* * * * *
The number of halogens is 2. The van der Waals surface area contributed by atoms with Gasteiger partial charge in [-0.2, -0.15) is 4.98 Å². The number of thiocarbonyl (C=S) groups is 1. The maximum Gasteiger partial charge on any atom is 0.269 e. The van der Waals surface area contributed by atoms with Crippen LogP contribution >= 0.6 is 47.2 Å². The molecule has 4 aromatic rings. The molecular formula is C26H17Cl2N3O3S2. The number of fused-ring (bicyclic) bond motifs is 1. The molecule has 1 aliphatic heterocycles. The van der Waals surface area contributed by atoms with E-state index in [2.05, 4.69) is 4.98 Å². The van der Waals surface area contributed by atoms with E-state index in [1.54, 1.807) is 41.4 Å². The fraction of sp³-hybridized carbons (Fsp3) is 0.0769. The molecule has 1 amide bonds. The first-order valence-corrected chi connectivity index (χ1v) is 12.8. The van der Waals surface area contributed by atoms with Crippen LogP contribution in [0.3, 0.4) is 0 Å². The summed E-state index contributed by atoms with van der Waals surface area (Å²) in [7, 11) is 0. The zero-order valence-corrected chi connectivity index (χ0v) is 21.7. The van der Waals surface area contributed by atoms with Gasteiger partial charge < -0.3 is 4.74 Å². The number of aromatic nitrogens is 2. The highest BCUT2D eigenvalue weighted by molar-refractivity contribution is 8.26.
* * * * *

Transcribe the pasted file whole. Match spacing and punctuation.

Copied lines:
The number of halogens is 2. The van der Waals surface area contributed by atoms with Gasteiger partial charge in [-0.2, -0.15) is 4.98 Å². The number of thiocarbonyl (C=S) groups is 1. The maximum Gasteiger partial charge on any atom is 0.269 e. The van der Waals surface area contributed by atoms with Crippen LogP contribution >= 0.6 is 47.2 Å². The molecule has 4 aromatic rings. The molecular formula is C26H17Cl2N3O3S2. The number of fused-ring (bicyclic) bond motifs is 1. The molecule has 1 aliphatic heterocycles. The van der Waals surface area contributed by atoms with E-state index in [2.05, 4.69) is 4.98 Å². The van der Waals surface area contributed by atoms with E-state index in [1.54, 1.807) is 41.4 Å². The fraction of sp³-hybridized carbons (Fsp3) is 0.0769. The molecule has 1 amide bonds. The first-order valence-corrected chi connectivity index (χ1v) is 12.8. The van der Waals surface area contributed by atoms with Crippen LogP contribution in [0.3, 0.4) is 0 Å². The summed E-state index contributed by atoms with van der Waals surface area (Å²) in [7, 11) is 0. The zero-order valence-corrected chi connectivity index (χ0v) is 21.7. The van der Waals surface area contributed by atoms with Gasteiger partial charge < -0.3 is 4.74 Å². The number of aromatic nitrogens is 2. The highest BCUT2D eigenvalue weighted by molar-refractivity contribution is 8.26.